The 24-Hour Café by Libby Page 

Two best friends work in a 24-hour café just outside Liverpool Street station to support their efforts to become a dancer and a singer. Over the course of 24 hours, we learn about the history of their friendship, as well as the potential breakdown. At its heart, this is a story about the intensity of female friendships, but also how these friendships change as we get older, as well as that period of life in your late twenties/early thirties when things start to shift. In between, the novel is peppered with mini stories about the people drifting in and out of the café. Whilst a little slow in places, this was a lovely little novel full of the ups and downs of life. 3.5/5

Someone Else’s Shoes by Jojo Moyes 

Had my eye on this book but couldn’t justify the full price (£22!) and then I found it for £3.90 on Vinted. What a win! A great read about two women who experience a bag mix-up at the gym which leads to a whole host of hilarity. Nisha lives a globetrotting, wealthy lifestyle until her husband inexplicably cuts her off entirely and she is left standing in her dressing gown and someone else’s shoes. Sam is struggling to keep herself and her family afloat whilst her husband suffers from depression and her boss bullies her until someone else’s shoes give her – and her career – a boost. Loved the hotel setting – think maid-in-Manhattan vibes – although, ultimately, the love story is about female friendships and women banding together. Inhaled this in twenty-four hours and was left with the happy, buzzy feeling of a noughties rom com. 4.5/5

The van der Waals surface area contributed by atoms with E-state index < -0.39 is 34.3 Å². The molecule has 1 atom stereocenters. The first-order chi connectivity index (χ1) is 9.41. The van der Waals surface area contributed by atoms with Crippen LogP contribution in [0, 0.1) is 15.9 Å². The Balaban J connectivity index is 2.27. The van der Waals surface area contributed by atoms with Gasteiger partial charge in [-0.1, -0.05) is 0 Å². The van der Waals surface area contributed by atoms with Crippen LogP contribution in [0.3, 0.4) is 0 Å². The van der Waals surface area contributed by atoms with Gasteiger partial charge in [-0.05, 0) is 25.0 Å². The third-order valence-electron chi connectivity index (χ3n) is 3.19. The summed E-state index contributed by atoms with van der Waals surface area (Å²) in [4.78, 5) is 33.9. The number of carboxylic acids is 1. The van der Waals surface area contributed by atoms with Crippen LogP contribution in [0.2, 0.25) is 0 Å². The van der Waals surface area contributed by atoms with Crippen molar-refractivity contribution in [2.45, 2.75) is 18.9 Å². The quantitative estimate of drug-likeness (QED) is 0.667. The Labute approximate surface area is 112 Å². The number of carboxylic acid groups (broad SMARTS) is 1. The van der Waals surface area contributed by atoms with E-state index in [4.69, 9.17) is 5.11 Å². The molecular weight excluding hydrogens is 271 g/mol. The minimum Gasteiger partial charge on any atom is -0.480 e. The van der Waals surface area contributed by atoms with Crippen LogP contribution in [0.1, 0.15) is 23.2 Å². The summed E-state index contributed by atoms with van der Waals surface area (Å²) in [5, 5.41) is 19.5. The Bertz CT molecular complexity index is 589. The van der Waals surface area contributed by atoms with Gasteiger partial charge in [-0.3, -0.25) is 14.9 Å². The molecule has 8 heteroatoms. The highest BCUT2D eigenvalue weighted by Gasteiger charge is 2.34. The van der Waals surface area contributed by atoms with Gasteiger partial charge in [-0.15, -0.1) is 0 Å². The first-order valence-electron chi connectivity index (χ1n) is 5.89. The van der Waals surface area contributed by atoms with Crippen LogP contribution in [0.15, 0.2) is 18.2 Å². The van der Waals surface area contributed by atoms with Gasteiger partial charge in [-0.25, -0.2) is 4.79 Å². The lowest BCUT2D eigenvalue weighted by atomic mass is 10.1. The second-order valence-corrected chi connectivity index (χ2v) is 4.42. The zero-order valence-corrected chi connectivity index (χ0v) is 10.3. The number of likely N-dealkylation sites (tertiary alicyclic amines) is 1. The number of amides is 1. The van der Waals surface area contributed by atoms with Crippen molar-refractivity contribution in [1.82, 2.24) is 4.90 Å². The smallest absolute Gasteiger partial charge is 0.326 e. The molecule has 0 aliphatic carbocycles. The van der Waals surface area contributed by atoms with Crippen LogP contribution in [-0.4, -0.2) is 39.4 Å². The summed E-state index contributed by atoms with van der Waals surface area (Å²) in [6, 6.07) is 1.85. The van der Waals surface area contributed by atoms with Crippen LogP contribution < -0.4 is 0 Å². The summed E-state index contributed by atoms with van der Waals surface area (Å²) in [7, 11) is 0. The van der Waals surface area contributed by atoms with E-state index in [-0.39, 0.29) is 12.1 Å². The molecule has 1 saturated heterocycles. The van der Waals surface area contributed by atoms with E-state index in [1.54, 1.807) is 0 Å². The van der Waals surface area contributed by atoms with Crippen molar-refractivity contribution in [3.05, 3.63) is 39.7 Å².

The Odyssey by Lara Williams 

Ingrid works on a huge cruise liner rotating between the gift shop, nail salon, lifeguard duties and wherever else on the ship she may be allocated. On her days off, she disembarks the ship and gets wasted in whatever country she finds herself in. Then one day, she is selected for the captain’s ‘mentorship’ programme where she is pushed to the point that her carefully constructed life starts to fall apart. 

I’ll be honest, the only reason I finished this was because it is a short novel. I think otherwise, I would have given up because it was far too surreal and unsatisfactory for my liking. At first, I thought it was because I have become a little tired of the ‘disenfranchised millennial’ genre but ultimately, I just felt like the meaning was going over my head. I hoped for some kind of clarification at the end and was frustrated when I didn’t get it. A shame because I loved the author’s other novel, Supper Club, so I was disappointed with this one. 2/5

Yellowface by Rebecca F. Kuang 

A literary heist: young talented author, Athena Liu, dies in a freak accident and her ‘friend’, June Hayward, steals her unpublished manuscript and publishes it as her own under the ambiguous name Juniper Song. What follows is a juicy thriller giving fascinating insights into the publishing world, white privilege and social media cancel culture. This was my first experience reading something by Rebecca F. Kuang and I can’t wait to delve into her other work because this was a treat. What a talent to make such a dislikeable protagonist so compelling. I could not put this down and would highly recommend. 5/5

Happy reading folks x